Russia – The Novodevichy Nunnery


Gate Church of the Transfiguration, Novodevichy Nunnery

 

Novodevichy, corner turret

Our tour of the Novodevichy Nunnery was like stepping into a fairy tale from long ago. The complex is beautifully built with white stone set against pink and red brick in what later came to be came known as the Moscow Baroque style.  Its four corners are marked by richly decorated round turrets that tower above you. The convent has also been kept intact and unchanged since the 17th century. In 2004 Novodevichy became a Unesco world heritage site.

Main gate, Novodevichy Nunnery

Novodevichy was founded in 1524 by Grand Prince Vasily III, son of Ivan the Great. It was built to commemorate the victory of Russia over Polish and Lithuanian forces in 1514 for the town of Smolensk. The oldest building in the convent complex is the Smolensky Cathedral built in 1524 – 1525, and later renovated by Prince Vasily’s son Ivan the Terrible in the 1550’s. Smolensky cathedral was modeled after The Assumption Cathedral located at the Kremlin and because of this its architecture is different from that of any other building in the complex. Unfortunately, while we were there the building was undergoing restoration and was blanketed by scaffolding. Built at the same time as the cathedral is Prokhorov’s Chapel, which still receives prayers today.

Prokhorov's Chapel

Prokhorov’s Chapel, front view

 

Prokhorov’s Chapel, trim detail

 

Prokhorov’s Chapel, ceiling detail

 

Prokhorov’s Chapel, rear view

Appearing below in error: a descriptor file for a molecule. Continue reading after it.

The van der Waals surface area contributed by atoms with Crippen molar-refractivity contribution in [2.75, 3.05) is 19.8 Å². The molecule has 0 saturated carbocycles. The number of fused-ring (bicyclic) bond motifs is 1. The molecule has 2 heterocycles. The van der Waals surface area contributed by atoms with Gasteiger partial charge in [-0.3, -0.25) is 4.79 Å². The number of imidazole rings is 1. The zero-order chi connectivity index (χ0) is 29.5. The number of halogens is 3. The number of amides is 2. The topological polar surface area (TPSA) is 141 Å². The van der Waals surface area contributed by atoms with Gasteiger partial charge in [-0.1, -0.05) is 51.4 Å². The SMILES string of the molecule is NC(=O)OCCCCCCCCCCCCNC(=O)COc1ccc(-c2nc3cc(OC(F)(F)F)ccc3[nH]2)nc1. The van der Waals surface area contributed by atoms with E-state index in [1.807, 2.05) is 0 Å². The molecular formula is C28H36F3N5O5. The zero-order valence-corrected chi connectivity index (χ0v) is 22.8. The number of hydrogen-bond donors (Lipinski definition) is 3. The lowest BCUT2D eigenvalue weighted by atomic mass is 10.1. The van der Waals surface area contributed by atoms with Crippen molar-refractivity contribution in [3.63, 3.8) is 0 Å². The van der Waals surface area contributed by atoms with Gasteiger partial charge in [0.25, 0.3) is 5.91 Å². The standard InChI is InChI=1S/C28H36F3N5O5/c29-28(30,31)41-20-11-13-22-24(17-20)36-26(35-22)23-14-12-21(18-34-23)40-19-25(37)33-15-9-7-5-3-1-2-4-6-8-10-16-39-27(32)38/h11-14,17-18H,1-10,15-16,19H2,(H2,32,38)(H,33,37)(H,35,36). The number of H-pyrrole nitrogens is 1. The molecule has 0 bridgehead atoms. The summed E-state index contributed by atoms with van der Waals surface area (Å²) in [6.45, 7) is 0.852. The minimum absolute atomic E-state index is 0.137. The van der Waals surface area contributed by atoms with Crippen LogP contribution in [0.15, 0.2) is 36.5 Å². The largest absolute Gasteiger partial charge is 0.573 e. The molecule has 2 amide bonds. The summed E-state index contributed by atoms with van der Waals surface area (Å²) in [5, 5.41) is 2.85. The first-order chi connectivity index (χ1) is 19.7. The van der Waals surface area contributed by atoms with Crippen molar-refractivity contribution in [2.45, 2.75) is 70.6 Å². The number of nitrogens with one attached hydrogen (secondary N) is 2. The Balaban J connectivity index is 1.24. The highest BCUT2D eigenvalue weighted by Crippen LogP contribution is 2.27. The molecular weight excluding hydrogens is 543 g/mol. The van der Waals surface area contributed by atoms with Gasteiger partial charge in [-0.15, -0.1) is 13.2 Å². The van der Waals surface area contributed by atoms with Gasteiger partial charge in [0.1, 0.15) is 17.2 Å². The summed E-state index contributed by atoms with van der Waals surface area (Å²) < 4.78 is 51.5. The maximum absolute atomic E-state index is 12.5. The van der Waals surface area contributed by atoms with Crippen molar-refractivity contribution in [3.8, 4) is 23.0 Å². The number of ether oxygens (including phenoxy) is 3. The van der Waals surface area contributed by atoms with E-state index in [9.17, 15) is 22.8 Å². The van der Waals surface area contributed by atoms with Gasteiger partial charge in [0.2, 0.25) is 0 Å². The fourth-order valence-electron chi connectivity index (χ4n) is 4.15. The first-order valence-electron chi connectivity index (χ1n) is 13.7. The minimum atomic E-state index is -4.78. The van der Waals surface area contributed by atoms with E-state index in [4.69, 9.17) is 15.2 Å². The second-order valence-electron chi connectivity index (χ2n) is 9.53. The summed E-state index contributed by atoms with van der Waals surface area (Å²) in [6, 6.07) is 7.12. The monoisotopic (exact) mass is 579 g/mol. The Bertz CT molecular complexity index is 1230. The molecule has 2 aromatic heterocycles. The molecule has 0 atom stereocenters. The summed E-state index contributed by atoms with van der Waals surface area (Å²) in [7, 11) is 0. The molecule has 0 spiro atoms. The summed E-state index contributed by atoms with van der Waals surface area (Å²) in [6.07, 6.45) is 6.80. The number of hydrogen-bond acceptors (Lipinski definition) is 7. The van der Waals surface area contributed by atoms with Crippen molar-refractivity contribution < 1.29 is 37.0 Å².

The remainder of the convent complex was built around the cathedral and was designed to also fully function as a military fort. The entire complex is surrounded by towering walls, in places up to 11 meters high and 3 meters thick, and it has a total of 12 watch towers surrounding the perimeter. The convent was strategically placed along the banks of the Moscow River and on the only southern access road into Moscow. Part of its mandate at the outset was to serve as a first defense post protecting Moscow, but because of its well situated location it also became a convenient military barracks and outpost. The nunnery has also seen battle. During Napoleon’s Russian campaign, French forces attempted to blow up the convent, but quick thinking nuns extinguished the fuses as soon as the soldiers left.

Novodevichy’s Protection of the Holy Virgin Temple

 

Church of the Dormition of the Mother of God and refectory, Novodevichy Nunnery

 

Chapel, Novodevichy Nunnery

Over the course of its history the convent had close ties to the Kremlin and was well favoured by the elites of Russia. Many of the nuns came from high ranking families, including the royals. This was often not the choice of the women themselves. In historic Russia, as with many other parts of the world, if a woman became troublesome it was often her fate to be sent to a nunnery. Looking around the complex I had occasional feelings that the walls were meant as much to keep some people in as they were to keep invaders out.

Residence, Novodevichy Nunnery

It has been suggested that Prince Vasily actually founded the convent in part as a way to exile his ex-wife Solomonia because she did not bear him an heir. Perhaps the most famous of Novodevichy’s unwilling residents is the half sister of Peter the Great, the Regent Sophia, who ruled Russia from 1682 – 1689. When Peter turned 17 he seized power and Sophia was arrested and forced into the nunnery. It is the Regent Sophia who ordered the construction of many of the buildings in the complex including the Church of the Transfiguration and the famous bell tower.